The dog’s manners repeatedly formed a subject of conversation between Mrs. Weldon, the captain, and Dick. The young apprentice does not trust Negoro, although the man’s conduct in general gave no grounds for suspicion.
Dingo soon gained the reputation of the cleverest dog in the world.
“Perhaps Dingo can,” suggested Bolton, the helmsman, “some fine day predict which way the wind lies.”
“Ah! why not?” assented another sailor; “parrots talk, and magpies talk; why can’t a dog? I think it is easier to speak with a mouth than with a beak.”
“Of course it is,” said Howick, the boatswain; “but who knows a talking dog?”
Thus Dingo became a hero. On several occasions Captain Hull repeated the experiment with the blocks, invariably with the same result; the dog never failed.
But Cousin Benedict took no interest in that.
“You cannot suppose,” he said to Captain Hull, after various repetitions of the trick, “that dogs are the only animals endowed with intelligence. Rats, you know, always leave a sinking ship, and beavers invariably raise their dams before the approach of a flood. And insects! Are not the structures of ants the very models for the architects of a city? And cannot fleas go through a drill and fire a gun as well as the artillerymen? This Dingo is not very interesting. Perhaps one day or other it may be identified as the ‘canis alphabeticus’ of New Zealand.”
Anyway, Dingo was regarded as a phenomenon. This feeling was not shared by Negoro. He studiously avoided the animal, and Dick Sand was quite convinced that the cook’s hatred of the dog became still more intense.
This portion of the Pacific is almost always deserted. It is out of the line of the American and Australian steamers.
Sometimes white petrels congregated near the schooner; and sometimes petrels with brown borders on their wings came in sight.
On the day the wind shifted, Mrs. Weldon was walking up and down on the “Pilgrim’s” stern, when her attention was attracted by a strange phenomenon. Both Dick and Jack were standing close behind her, and she cried, -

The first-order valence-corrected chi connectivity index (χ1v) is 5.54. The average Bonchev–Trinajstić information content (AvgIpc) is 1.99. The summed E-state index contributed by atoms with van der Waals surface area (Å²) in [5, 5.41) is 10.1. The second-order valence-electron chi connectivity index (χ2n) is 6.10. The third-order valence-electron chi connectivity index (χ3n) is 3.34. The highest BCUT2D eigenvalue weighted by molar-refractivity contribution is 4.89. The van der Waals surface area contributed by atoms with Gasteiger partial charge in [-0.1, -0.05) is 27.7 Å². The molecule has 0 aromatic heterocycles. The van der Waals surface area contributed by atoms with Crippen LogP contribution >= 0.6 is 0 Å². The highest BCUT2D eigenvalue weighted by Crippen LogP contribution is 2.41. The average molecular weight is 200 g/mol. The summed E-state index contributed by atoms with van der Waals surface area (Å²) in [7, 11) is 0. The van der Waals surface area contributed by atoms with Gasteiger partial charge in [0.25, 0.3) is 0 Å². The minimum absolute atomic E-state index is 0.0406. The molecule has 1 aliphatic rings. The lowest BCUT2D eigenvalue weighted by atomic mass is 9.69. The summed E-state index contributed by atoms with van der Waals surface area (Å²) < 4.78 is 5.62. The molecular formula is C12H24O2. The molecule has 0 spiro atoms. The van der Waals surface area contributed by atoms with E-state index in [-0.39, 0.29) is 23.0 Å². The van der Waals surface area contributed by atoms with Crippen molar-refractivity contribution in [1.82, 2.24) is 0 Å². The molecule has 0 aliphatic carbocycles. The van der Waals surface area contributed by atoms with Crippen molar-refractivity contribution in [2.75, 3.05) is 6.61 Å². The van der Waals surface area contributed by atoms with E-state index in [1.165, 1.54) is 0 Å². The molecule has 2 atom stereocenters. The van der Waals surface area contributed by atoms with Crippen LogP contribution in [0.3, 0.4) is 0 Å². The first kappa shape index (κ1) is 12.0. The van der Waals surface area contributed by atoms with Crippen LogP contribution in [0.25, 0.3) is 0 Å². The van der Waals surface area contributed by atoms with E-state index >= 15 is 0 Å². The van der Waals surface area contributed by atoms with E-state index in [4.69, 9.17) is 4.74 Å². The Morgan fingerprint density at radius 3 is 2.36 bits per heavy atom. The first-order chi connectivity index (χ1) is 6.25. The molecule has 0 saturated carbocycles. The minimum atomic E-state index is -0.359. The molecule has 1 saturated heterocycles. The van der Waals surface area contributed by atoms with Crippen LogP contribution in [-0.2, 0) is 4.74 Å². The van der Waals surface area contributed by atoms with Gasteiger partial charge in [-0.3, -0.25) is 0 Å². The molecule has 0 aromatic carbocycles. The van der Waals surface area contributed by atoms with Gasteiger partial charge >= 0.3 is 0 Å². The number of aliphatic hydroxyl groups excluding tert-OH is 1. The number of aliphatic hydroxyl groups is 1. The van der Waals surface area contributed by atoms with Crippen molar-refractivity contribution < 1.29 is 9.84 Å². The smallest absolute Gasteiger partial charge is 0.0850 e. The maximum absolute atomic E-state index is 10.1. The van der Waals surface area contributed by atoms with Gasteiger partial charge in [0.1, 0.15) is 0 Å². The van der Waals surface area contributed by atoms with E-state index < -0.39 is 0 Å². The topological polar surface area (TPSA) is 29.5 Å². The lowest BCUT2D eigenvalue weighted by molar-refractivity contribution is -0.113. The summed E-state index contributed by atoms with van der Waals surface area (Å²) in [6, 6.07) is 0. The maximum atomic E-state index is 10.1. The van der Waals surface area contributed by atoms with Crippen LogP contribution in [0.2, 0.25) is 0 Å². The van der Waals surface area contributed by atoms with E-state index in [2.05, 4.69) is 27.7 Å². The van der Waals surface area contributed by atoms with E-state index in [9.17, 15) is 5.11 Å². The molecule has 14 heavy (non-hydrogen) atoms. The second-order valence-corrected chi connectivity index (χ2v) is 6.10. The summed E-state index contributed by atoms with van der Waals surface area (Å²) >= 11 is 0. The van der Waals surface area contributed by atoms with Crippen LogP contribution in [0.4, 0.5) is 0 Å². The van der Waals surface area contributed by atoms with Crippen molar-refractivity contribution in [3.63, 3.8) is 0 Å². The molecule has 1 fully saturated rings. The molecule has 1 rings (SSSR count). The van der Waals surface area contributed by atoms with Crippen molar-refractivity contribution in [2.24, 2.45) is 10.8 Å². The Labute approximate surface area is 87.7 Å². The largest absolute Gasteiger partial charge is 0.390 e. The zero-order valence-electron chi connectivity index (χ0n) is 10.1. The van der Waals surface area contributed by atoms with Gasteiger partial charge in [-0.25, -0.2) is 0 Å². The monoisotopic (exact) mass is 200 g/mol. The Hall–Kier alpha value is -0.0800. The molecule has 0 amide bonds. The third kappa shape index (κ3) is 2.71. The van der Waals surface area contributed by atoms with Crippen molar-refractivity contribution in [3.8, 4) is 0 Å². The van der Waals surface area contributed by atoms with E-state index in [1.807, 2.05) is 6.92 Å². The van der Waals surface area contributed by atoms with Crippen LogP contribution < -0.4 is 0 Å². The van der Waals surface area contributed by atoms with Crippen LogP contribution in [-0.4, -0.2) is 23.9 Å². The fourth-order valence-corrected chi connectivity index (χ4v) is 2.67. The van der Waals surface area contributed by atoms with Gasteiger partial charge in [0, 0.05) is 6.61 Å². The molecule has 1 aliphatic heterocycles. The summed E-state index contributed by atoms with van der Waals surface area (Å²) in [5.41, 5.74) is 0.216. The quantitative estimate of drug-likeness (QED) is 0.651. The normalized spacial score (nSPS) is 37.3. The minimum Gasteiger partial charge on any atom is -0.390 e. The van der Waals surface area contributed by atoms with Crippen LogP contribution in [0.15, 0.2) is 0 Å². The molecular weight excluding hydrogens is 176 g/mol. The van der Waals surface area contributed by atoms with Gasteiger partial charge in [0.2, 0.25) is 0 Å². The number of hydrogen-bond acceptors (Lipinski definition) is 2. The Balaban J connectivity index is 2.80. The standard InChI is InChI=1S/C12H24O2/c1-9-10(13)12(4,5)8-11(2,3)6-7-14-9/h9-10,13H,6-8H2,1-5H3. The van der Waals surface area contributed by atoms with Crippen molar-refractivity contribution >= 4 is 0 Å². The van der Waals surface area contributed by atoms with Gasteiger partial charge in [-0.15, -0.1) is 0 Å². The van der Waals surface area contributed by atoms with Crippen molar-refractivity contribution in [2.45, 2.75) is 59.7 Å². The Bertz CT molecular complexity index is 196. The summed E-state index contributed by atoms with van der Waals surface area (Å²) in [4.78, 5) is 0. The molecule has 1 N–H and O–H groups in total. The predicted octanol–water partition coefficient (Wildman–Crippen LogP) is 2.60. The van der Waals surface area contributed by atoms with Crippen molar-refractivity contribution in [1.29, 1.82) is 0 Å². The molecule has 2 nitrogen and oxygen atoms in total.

“Look, Dick, look! The sea is all red. Is a seaweed making the water so strange?”
“No,” answered Dick, “it is not a weed; it is what the sailors call whales’ food. These are innumerable myriads of minute crustacea.”
“Crustacea,” replied Mrs. Weldon, “but they must be so small that they are mere insects. Cousin Benedict no doubt will like to see them.”
She called aloud, -
“Benedict! Benedict! Come here! We have here something interesting for you.”
The amateur naturalist slowly emerged from his cabin followed by Captain Hull.
“Ah! Yes, I see!” said the captain; “whales’ food; just the opportunity for you, Mr. Benedict, to study one of the most curious of the crustacea.”
“Nonsense!” ejaculated Benedict contemptuously; “utter nonsense!”
“Why? What do you mean, Mr. Benedict?” retorted the captain.
“Are you not aware, sir, that I am an entomologist?”
Captain Hull was unable to repress a smile, and turning to Mrs. Weldon, he continued, -
“When a whale gets into the middle of them it just opens its jaws, and, in a minute, hundreds of thousands of these minute creatures are inside the fringe or whalebone around its palate.”
Then they heard a shout from one of the sailors,”A whale!”
“There’s the whale!” repeated the captain. He hurried to the bow, followed by all the passengers. Even Cousin Benedict took a share in the general interest.
There was no doubt about the matter. An unusual commotion in the water showed the presence of a whale. Captain Hull and his crew gazed at the animal.
The captain’s eye soon enabled him to observe a column of water and vapour from the nostrils. “It isn’t a real whale,” he said; “the whale’s spout is small and rises high in the air. Dick, tell me, what do you think about it?”
With a critical eye Dick Sand looked long and steadily at the spout.
“I think it is a finback, sir,” said the apprentice, “But it is a very large finback.”
“Seventy feet, at least!” rejoined the captain.
“What a big fellow!” said Jack.